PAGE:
California professor amplifies his call for a genocide against Israeli Jews.
The March 22 lunch meeting in Washington, D.C. of the National Press Club’s Young Members Committee featured Helen Thomas.
It is hard to decide what is most outrageous: that the Young Members Committee invited Helen Thomas in the first place, that the National Press Club did not veto the appearance, or that the event did not generate the alarm and protest that it should have.
The news reports that Khalid Sheikh Mohammed, the al-Qaeda terrorist mastermind behind the September 11th attacks, will be prosecuted by a U.S. military tribunal at Guantanamo Bay, come at a time like no other in Arab history. The dissent and rebellion in Tunisia, Egypt, Libya, Yemen, Bahrain, and most recently in Syria has caused most of the mainstream media to speculate about a future Middle East where moderates have a greater influence.
Vivian Schiller’s NPR frequently provided a platform for extremists in a forum where they were sheltered as experts.
The spotlight on Middle East regimes in transition has left Tunisia and Egypt behind for the most part and zeroed in on Libya. I believe that it is worthwhile however to examine one of the early images of the revolt against the rule of Zine El Abidine Ben Ali. The fact that it was a complex amalgam of forces that joined together in the streets of Tunis was brought home to me in a photo (above) in the January 25, 2011 issue of The Philadelphia Inquirer.
At the end of February J Street will be holding its second national conference in Washington. Some of its leadership (and much of its base) have shown that they have lost patience with its program and are taking a much more radical stance. They even started using the language of the PLO and Hamas to attack Israel.
Egypt’s Muslim Brotherhood? Gaza’s Hamas? Lebanon’s Hezbollah? Dalal Mughrabi proves Fatah is No Different!
The Muslim Brotherhood may yet decide to imitate Fatah and take on the tokens of moderation. If they do the denizens of Foggy Bottom will no doubt believe them.
This State Department game (that too many successive Israel governments have participated in) of pretending that Fatah will ever be a peace partner must end. Fatah remains what it has always been, a violent criminal organization with a Nazi-like hatred for Jews at its core.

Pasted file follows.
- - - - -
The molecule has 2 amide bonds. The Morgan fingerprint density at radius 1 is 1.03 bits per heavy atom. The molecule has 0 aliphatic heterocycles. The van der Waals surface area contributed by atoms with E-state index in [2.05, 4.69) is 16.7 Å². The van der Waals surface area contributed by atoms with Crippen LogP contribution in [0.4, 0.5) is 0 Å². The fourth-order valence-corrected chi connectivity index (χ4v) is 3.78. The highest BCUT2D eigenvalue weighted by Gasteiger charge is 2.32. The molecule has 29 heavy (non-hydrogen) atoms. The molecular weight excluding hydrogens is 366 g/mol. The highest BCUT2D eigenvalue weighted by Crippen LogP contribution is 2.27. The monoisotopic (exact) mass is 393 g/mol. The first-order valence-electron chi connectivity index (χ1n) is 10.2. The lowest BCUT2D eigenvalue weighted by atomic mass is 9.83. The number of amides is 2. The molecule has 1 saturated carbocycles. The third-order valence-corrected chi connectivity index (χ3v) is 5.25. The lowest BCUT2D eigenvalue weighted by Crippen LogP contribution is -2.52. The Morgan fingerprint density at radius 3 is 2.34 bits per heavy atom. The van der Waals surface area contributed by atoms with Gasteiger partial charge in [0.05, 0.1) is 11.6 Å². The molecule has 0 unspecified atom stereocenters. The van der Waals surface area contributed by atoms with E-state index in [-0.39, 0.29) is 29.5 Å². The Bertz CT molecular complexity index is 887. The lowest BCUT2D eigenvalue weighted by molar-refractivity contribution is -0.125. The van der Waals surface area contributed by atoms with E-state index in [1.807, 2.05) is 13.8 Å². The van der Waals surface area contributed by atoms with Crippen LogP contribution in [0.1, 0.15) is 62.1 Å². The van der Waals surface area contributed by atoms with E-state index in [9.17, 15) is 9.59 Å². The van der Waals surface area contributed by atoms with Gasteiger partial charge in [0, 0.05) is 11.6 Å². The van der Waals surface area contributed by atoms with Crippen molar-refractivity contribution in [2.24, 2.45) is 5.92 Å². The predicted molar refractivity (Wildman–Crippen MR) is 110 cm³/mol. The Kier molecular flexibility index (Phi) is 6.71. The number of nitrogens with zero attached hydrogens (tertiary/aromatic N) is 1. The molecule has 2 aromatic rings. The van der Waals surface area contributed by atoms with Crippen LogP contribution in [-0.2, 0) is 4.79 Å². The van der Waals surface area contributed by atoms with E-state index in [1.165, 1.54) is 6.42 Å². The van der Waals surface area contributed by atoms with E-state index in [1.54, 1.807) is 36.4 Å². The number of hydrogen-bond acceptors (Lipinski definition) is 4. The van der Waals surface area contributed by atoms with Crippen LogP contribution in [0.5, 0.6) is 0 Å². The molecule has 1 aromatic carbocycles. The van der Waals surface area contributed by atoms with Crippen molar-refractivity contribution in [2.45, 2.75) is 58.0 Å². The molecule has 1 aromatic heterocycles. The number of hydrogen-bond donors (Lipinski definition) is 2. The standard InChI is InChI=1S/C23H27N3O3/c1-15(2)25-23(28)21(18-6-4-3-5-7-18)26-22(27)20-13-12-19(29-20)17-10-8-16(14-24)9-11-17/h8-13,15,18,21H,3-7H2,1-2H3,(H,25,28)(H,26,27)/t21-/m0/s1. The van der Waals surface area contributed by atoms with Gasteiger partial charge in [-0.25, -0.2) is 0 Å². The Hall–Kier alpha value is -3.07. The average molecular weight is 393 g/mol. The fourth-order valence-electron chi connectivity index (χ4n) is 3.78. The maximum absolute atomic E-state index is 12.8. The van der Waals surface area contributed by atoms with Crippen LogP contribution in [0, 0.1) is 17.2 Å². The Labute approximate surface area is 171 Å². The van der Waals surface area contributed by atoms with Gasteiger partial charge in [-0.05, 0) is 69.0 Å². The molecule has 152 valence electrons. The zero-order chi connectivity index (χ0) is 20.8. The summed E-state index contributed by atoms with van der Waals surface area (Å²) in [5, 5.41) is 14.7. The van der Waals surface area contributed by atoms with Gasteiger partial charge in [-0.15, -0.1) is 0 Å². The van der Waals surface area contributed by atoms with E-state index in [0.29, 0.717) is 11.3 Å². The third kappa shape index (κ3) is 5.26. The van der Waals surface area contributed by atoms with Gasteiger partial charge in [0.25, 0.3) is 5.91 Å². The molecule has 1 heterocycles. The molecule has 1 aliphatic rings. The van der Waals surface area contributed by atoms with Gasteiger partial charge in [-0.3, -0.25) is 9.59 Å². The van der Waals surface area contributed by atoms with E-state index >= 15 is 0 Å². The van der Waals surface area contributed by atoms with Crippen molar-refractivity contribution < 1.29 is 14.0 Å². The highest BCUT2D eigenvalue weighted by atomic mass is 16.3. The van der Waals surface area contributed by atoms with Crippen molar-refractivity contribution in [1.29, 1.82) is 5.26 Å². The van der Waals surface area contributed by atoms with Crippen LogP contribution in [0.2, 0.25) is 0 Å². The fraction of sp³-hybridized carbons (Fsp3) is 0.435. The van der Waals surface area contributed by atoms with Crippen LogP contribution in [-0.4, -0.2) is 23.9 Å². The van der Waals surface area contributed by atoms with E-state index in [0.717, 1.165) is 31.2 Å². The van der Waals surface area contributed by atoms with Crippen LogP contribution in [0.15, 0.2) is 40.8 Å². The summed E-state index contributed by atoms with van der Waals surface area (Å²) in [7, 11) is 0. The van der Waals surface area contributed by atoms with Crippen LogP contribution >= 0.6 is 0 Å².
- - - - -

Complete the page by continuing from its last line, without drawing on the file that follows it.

Did you hear the one about the Saudi Arabian Prince and the guy from Sesame Street?
If you are not familiar with The National Council on U.S. Arab Relations (NCUSAR) you really shouldn’t feel bad. After all, it is difficult to keep track of all of the various Saudi funded propaganda/political efforts in the U.S. Here’s what you do need to know about NCUSAR: like the similarly named Council on Islamic American Relations (CAIR) this group also has deep pockets and has successfully forged high level relations with some of the most respected institutions and personalities of the limousine liberal left. Their website can be found at http://www.ncusar.org/.
Over the last hundred years there have been similar situations when longtime, seemingly entrenched regimes were set upon by a myriad of disparate forces focused on immediate change. What can we expect to emerge in Cairo after Mubarak’s fall in light of historical patterns?
Analysis of the chaos in Egypt since January has consumed much of the talking head time on American television and yet almost none of these pundits has properly discussed the context of this process compared to the great revolutions of the twentieth century. How are these events similar to the Russian Revolution? How is the flow of these events mimicking the history of the ouster of the Shah?
These photos are not something independent of the protest movement that started these demonstrations. The group commonly known as the April 6 youth movement ovement originated on Facebook and generated the initial excitement for the current protests. A year ago the New York Times profiled the university students behind the April 6 organization and reported that the movement’s first large-scale public action was a protest against the Mubarak regime during Israel’s incursion into Gaza in late 2008/early 2009. These demonstrators criticized Mubarak for not intervening on behalf of Hamas and against Israel. “(M)ore than 2,000 protesters marched through the streets of downtown Cairo, carrying Palestinian flags.” In today’s Islamic world being pro-democracy has no impact on whether you hate Israel or buy into dark anti-Jewish conspiracy theories.
And all of this–the rest of the Egypt story–is now being ignored by the press here and in Europe.